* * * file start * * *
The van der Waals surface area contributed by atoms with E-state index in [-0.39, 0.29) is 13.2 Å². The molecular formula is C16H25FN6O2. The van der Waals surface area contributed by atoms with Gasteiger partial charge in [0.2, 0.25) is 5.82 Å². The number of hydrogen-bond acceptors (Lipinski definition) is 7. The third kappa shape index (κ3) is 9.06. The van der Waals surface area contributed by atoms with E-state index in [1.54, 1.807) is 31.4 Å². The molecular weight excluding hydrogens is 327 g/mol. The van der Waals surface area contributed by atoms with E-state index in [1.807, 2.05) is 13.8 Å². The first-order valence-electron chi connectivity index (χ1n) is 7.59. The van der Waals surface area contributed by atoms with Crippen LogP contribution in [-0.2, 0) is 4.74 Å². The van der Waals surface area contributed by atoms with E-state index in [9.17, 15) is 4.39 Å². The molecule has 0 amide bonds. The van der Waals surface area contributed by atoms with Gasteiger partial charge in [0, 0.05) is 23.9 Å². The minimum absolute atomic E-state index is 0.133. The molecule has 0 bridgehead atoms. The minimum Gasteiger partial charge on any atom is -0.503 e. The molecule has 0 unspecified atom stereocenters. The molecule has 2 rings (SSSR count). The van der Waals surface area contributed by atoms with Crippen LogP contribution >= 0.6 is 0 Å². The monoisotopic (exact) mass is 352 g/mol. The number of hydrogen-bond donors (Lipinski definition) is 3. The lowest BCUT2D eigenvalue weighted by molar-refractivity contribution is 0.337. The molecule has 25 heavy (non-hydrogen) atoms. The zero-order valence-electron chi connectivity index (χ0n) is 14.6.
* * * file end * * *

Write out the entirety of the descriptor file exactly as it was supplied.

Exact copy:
The van der Waals surface area contributed by atoms with E-state index in [-0.39, 0.29) is 13.2 Å². The molecular formula is C16H25FN6O2. The van der Waals surface area contributed by atoms with Gasteiger partial charge in [0.2, 0.25) is 5.82 Å². The number of hydrogen-bond acceptors (Lipinski definition) is 7. The third kappa shape index (κ3) is 9.06. The van der Waals surface area contributed by atoms with E-state index in [1.54, 1.807) is 31.4 Å². The molecular weight excluding hydrogens is 327 g/mol. The van der Waals surface area contributed by atoms with E-state index in [1.807, 2.05) is 13.8 Å². The first-order valence-electron chi connectivity index (χ1n) is 7.59. The van der Waals surface area contributed by atoms with Crippen LogP contribution in [-0.2, 0) is 4.74 Å². The van der Waals surface area contributed by atoms with E-state index in [9.17, 15) is 4.39 Å². The molecule has 0 amide bonds. The van der Waals surface area contributed by atoms with Gasteiger partial charge in [0, 0.05) is 23.9 Å². The minimum absolute atomic E-state index is 0.133. The molecule has 0 bridgehead atoms. The minimum Gasteiger partial charge on any atom is -0.503 e. The molecule has 0 unspecified atom stereocenters. The molecule has 2 rings (SSSR count). The van der Waals surface area contributed by atoms with Crippen LogP contribution >= 0.6 is 0 Å². The monoisotopic (exact) mass is 352 g/mol. The number of hydrogen-bond donors (Lipinski definition) is 3. The lowest BCUT2D eigenvalue weighted by molar-refractivity contribution is 0.337. The molecule has 25 heavy (non-hydrogen) atoms. The zero-order valence-electron chi connectivity index (χ0n) is 14.6.